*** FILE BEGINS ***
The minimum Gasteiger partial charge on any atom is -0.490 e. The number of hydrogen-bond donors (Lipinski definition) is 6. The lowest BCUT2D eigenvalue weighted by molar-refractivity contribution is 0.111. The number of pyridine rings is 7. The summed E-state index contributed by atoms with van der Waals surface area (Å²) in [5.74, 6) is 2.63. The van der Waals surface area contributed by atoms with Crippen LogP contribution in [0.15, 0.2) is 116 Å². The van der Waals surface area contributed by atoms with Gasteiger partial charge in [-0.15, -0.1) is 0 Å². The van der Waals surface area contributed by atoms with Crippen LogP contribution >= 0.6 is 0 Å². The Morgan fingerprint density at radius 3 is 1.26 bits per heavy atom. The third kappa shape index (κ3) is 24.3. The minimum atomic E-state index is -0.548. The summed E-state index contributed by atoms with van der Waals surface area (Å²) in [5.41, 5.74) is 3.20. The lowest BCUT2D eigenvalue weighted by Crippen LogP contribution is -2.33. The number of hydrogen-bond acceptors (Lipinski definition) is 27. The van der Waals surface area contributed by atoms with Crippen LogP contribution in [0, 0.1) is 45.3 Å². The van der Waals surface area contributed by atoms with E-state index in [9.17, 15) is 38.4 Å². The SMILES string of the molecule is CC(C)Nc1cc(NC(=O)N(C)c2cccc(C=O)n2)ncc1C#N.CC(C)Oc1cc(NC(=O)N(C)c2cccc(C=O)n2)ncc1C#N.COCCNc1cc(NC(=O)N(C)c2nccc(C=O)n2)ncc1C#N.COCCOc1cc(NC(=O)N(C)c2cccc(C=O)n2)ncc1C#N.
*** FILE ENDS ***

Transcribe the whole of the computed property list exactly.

The minimum Gasteiger partial charge on any atom is -0.490 e. The number of hydrogen-bond donors (Lipinski definition) is 6. The lowest BCUT2D eigenvalue weighted by molar-refractivity contribution is 0.111. The number of pyridine rings is 7. The summed E-state index contributed by atoms with van der Waals surface area (Å²) in [5.74, 6) is 2.63. The van der Waals surface area contributed by atoms with Crippen LogP contribution in [0.15, 0.2) is 116 Å². The van der Waals surface area contributed by atoms with Gasteiger partial charge in [-0.15, -0.1) is 0 Å². The van der Waals surface area contributed by atoms with Crippen LogP contribution >= 0.6 is 0 Å². The Morgan fingerprint density at radius 3 is 1.26 bits per heavy atom. The third kappa shape index (κ3) is 24.3. The minimum atomic E-state index is -0.548. The summed E-state index contributed by atoms with van der Waals surface area (Å²) in [5.41, 5.74) is 3.20. The lowest BCUT2D eigenvalue weighted by Crippen LogP contribution is -2.33. The number of hydrogen-bond acceptors (Lipinski definition) is 27. The van der Waals surface area contributed by atoms with Crippen LogP contribution in [0, 0.1) is 45.3 Å². The van der Waals surface area contributed by atoms with E-state index in [9.17, 15) is 38.4 Å². The SMILES string of the molecule is CC(C)Nc1cc(NC(=O)N(C)c2cccc(C=O)n2)ncc1C#N.CC(C)Oc1cc(NC(=O)N(C)c2cccc(C=O)n2)ncc1C#N.COCCNc1cc(NC(=O)N(C)c2nccc(C=O)n2)ncc1C#N.COCCOc1cc(NC(=O)N(C)c2cccc(C=O)n2)ncc1C#N.